A study published in April 2012 reports that a higher level of physical activity reduces the risk of Alzheimer’s disease and cognitive decline in older adults.
The investigators followed 716 older adults without dementia for approximately four years. The subjects were evaluated at the beginning of the study for total daily exercise and non-exercise physical activity for up to 10 days with actigraphy, which uses a device worn by the subjects to record activity. The researchers conducted annual evaluations of the subjects, including clinical examination and a battery of 19 cognitive tests.
The researchers concluded, “A higher level of total daily physical activity is associated with a reduced risk of Alzheimer’s disease.”
Seventy-one subjects developed Alzheimer’s disease during the follow-up period. Total daily physical activity was associated with an inverse risk of developing Alzheimer’s disease, showing a reduction in risk by approximately 52 percent with increased physical activity.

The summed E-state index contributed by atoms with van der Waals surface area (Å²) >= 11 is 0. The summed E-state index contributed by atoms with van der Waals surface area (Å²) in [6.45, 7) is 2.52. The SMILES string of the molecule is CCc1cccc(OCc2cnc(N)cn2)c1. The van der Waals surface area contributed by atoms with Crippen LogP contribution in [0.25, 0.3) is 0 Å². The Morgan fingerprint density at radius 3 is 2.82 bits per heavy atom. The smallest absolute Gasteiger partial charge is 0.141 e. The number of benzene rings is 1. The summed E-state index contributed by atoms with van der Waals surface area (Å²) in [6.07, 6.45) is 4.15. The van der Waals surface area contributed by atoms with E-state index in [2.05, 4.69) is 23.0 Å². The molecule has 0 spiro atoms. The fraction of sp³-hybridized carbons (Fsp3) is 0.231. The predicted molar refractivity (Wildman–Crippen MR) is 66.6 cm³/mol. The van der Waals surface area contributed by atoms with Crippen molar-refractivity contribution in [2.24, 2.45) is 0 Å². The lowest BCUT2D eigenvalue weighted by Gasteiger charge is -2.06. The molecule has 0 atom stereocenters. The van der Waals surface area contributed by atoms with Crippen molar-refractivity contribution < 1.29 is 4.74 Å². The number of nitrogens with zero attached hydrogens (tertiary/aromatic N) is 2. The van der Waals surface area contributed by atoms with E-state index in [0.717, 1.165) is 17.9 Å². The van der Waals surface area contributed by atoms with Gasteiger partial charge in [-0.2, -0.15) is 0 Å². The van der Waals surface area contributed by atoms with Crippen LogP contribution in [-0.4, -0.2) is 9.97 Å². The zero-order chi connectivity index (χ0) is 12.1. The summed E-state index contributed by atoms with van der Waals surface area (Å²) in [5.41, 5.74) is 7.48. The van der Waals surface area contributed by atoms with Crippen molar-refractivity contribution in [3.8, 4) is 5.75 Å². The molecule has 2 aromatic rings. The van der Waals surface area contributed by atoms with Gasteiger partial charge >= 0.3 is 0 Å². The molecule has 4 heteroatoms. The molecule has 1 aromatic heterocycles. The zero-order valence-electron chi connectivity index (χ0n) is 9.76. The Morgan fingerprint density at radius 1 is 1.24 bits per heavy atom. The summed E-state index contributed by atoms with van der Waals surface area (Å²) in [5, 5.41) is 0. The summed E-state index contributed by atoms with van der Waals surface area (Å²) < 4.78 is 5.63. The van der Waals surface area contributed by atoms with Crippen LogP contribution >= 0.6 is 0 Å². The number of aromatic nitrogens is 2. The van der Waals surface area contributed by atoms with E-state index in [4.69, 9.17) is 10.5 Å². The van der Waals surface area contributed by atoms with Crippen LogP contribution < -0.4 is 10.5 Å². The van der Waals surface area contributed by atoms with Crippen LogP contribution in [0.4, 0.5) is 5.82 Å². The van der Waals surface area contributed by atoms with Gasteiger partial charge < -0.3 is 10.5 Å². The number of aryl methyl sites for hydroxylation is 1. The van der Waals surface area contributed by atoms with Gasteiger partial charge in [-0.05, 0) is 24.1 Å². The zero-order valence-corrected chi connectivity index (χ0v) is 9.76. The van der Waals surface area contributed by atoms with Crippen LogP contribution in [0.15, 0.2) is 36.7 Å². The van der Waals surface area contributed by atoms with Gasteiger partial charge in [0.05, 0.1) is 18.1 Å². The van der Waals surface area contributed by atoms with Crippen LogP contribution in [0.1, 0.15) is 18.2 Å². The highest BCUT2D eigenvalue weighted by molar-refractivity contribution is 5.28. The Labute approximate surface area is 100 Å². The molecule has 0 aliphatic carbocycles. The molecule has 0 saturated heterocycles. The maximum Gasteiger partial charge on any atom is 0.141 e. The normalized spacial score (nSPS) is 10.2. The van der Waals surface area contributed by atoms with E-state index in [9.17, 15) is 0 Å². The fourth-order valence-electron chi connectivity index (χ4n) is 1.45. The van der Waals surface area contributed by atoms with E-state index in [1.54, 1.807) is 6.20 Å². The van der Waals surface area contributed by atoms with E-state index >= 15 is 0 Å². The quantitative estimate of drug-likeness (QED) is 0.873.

After adjusting the data for self-reported physical, social and cognitive activities, as well as current level of motor function, depressive symptoms, chronic health conditions and the status of different types or alleles of apolipoprotein E (APOE allele 4 is strongly associated with Alzheimer’s disease), the association between physical activity and reduced Alzheimer’s disease risk remained. The investigators also found that the level of total daily physical activity was associated with the rate of global cognitive decline.
Buchman AS, et al. Neurology. 2012;17:1323-9